Thread: Junghans ATO ???
07-11-2009, 12:19 PM #1
- Join Date
- Jul 2009
Junghans ATO ???
I bought a Junghans ATO clock at a garage sale. I don't really know much about clocks, but this looks pretty cool. The problem is it works intermittently. It looks like an anniversary clock with a pendulum of sorts and is battery powered. I think the pendulum swings through an electro magnet. The only identifying data are the words "Junghans ATO" on the clockface and a number, 315261, stamped on the vertical piece of the clock. The clock has a brass base, about 8" in diameter, with a glass globe and a white face with arabic numberals. It looks like the original battery box has been replaced with something that was cobbled together from another device, although it is enclosed in an original housing so it looks ok. The clock runs great, then stops and will not resume operation -- until it is willing to do so. I can give the pendulum a push and it may come back to life, or it may not. It has been running for 36 minutes now since the last push! I am finding precious little info about this clock on the internet, but this site seems to have some info about these clocks. Anybody know what I have, or what I might do to get it to run continuously? Thanks.
07-11-2009, 12:22 PM #2
Re: Junghans ATO ??? (RE: Dan)
Dan: Welcome to the message board. I'm going to move your thread to the electric clocks forum so it can get better exposure and the answer you need.
07-12-2009, 04:13 PM #3
Re: Junghans ATO ??? (RE: Dan)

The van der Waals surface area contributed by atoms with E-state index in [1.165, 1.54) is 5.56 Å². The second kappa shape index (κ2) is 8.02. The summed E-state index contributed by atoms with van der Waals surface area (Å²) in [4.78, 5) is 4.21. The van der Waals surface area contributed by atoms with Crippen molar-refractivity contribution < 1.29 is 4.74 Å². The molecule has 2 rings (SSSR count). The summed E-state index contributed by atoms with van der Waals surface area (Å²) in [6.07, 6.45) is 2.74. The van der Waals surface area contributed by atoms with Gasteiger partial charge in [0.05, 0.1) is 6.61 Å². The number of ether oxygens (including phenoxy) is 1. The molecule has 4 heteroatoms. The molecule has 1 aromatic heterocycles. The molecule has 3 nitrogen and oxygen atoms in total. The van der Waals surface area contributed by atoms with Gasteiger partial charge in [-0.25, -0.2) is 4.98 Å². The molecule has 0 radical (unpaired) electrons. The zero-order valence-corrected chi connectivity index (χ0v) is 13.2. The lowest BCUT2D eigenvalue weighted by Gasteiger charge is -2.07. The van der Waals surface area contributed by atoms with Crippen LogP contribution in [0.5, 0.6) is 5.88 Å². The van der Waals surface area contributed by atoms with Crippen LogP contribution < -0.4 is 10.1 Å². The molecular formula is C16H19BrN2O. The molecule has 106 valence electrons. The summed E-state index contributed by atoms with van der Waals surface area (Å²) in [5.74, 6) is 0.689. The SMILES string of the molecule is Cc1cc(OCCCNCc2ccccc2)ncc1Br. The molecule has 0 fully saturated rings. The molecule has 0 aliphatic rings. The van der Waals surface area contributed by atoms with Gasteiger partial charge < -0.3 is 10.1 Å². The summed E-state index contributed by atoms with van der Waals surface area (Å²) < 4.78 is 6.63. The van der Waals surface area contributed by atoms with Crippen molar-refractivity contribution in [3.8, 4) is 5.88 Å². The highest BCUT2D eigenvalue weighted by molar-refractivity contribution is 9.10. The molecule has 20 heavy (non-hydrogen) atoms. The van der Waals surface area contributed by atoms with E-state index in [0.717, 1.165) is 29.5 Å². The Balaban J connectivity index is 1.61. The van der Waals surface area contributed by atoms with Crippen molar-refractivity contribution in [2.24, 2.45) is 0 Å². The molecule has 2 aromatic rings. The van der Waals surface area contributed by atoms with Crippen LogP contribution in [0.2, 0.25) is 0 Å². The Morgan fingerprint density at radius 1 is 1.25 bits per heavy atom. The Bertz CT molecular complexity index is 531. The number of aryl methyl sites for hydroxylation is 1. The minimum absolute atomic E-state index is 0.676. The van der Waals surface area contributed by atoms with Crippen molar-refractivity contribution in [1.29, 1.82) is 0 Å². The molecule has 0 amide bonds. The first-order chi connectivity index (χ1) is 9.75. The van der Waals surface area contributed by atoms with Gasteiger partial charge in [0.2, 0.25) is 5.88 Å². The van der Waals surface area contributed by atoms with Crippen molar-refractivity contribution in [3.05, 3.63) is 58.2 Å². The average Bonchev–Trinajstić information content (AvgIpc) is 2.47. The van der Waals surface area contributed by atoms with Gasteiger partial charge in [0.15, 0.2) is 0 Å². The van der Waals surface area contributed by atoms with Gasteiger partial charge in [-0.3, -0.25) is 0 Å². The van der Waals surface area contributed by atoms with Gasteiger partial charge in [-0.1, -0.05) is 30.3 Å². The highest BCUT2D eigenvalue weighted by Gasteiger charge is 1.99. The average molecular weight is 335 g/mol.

Well given serial number of 315261 It may or may not be one of two variants. The older (and in my opinion more collectible) variant has a second hand above the main hands in a wheel of its own (latter models do not have this). I don't know when the production switch was made, but I have one with serial #307000 what still has the second hand. You may notice that the general gear layout is very similar to the Kundo electric models, this was the design from which that clock was based. Also, the second hand "ticks" 75 times in a minute, which is a bit odd to watch.
Second, this is likely to be a mechanically switched unit (not a magnetic trigger and a transistor as per latter ATOs and Kundo units). You will see the switch to the right of the works,see below picture of this. Most stop-start problems are due to this switch not making proper contact (it only has to pulse for an instant). The two contacts can become pitted and this is more of a problem to fix. Another common problem is the suspension being bent, if you see any side-to-side wobbles consider replacing it (it uses the same suspension spring as a Kundo, ten bucks from the normal sources).
The hobble together battery is common and not a big deal as long as it is being driven by a 1.5 volt batter (you will also often see two in parallel- but not series! ) The original battery used as a rather odd ball type called a "size 3" which is hard to come by and offers no benefit other then appearance. Most people use a simple modern battery, but I have seem some people get one of the old type 3s and then hollow it out and put a regular c-type in the space, others justs hid it in the brass shell that covers the back.
Last edited by DC Kelley; 07-12-2009 at 04:54 PM. Reason: typos
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